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Ruminant Nutrition Symposium II

By: Dr. Emily Taylor

Awardee Talk: Midwest Cattle Feeding Over the Past 40 Years – Dr. Daniel Loy, Iowa State University

The Ruminant Nutrition Symposium II began with Dr. Daniel Loy reviewing the past forty years of the cattle industry in the Midwest. The industry consistently deals with change; technology advancements (adoption), black swan events (reaction), and disruptive technologies. He described two disruptive technologies that have significantly affected cattle feeding – The convergence of microcomputer technology with the development of growth models based on the California Net Energy System, and the development of the ethanol industry and widespread availability of corn co-products. These microcomputers gave rise to new tools, including feeding program performance and cost projections, ration analysis programs, and feedlot tracking and performance monitoring. The ethanol industry offered many new feedstuffs that have higher energy than the grain being processed. These feedstuffs are now widely used across the Midwest. Dr. Loy suggested new disruptors will continue – precision technology, smart sensors, artificial intelligence, automation of feed milling and delivery, traceability and genomics, or a new byproduct stream for cattle to upcycle. There will likely be a new disrupter within our careers, and we have to learn to navigate what is coming.

From Phlogiston to Chromatin Structure: The Deepening Our Understanding of Animal Energy Use – Dr. Kristen Johnson, Washington State University

Dr. Johnson described the many breakthroughs that have occurred in our understanding of metabolism. For example, the development of the calorimeter that led to the creation of energy partitioning systems and the advancement in analyses used to determine the chemical composition of feeds that allowed nutrition to become quantitative and qualitative. Within thirty minutes, Dr. Johnson reviewed a timeline starting with Plato and Aristotle’s early fundamentals of the four elements through the genome-level breakthroughs of today. The expression of regulatory proteins, gene networks, and DNA level deletions and mutations has opened the door to a greater understanding of animal physiology and behavior. Future opportunities, nutrigenomics, gene editing, intestinal microbiome, and epigenetics aim to deepen our knowledge about genomics and nutrition to make our goal of providing all animals with the appropriate nutritional needs for health, productivity, and wellbeing.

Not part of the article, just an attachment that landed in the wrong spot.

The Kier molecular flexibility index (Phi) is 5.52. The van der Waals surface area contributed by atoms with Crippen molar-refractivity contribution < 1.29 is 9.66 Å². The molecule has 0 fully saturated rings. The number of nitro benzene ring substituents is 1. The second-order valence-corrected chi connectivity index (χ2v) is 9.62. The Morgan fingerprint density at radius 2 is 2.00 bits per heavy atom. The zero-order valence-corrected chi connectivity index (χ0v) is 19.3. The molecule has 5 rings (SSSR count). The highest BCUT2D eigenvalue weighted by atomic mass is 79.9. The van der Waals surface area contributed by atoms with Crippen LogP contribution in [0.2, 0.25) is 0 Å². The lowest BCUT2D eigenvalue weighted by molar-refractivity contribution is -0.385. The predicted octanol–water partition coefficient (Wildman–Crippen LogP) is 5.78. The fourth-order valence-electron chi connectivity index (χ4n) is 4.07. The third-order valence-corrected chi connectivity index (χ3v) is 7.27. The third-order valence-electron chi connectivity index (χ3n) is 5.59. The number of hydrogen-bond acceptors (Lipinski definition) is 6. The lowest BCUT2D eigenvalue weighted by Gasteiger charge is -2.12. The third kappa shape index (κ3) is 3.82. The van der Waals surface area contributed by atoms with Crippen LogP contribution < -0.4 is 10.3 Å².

A Century and a Half of Nitrogen and Protein Metabolism in Ruminants – Dr. Gerald Huntington, North Carolina State University

Dr. Gerald Huntington began his presentation reviewing the discovery of nitrogen balancing, energy and protein metabolic interactions, and the role of urea in ruminant metabolism. The use of surgically altered animals, isotopically labeled molecules, and standardized laboratory analyses drove the quantitative knowledge of ingestion, ruminal degradability of dietary protein, digestion, absorption, and metabolism of N-containing compounds. Today, research teams have created empirical and mechanistic models for estimate rates and daily amounts of ruminal degradability of dietary protein, ammonia production, urea recycling, microbial protein synthesis, post ruminal protein digestion, metabolic fecal nitrogen, and amino acid absorption and metabolism. These models predict metabolizable amino acids for maintenance, reproduction, postnatal growth, and lactation. Dr. Huntington described future challenges the industry may face. For example, climate changes and heat stress, world food supply vs. environment, Emphasis on extensive production and grazing animals, and efficiency. It is our job to measure the efficiency with adaptability for future challenges.

Mineral Metabolism – Dr. Jerry Spears, North Carolina State University

Dr. Spears began his discussion on progress made over the years in mineral metabolism for ruminants. He identified the 15 minerals classified as essential and reviewed them individually based on their mode of action and deficiency signs within the animal. He continued to discuss the discovery of trace mineral antagonists, which resulted in the development of trace mineral sources for improved bioavailability, including organic trace minerals and hydroxy chloride. Trace minerals have been identified as having an effect on different aspects of the immune system and potentially may aid in disease resistance. Ultimately, the knowledge of mineral nutrition and metabolism has significantly increased in the past 100 years, but still, many questions need to be answered.

Anomalies of Carbohydrate Digestion and Metabolism by Ruminants – Dr. Fredric Owens, Oklahoma State University

The majority of dietary energy for the ruminant is carbohydrates derived from either plant cell walls, fresh conserved forages, or starch of grains and concentrates. Dr. Owens began his presentation by discussing the ruminants' ability to utilize non-protein N and nutrient-dense foods like byproducts and how they are a key ecological advantage over non-ruminants. He continued to discuss discrepancies within the literature, suggesting more research is needed better to identify carbohydrate digestion and metabolism within the ruminant animal.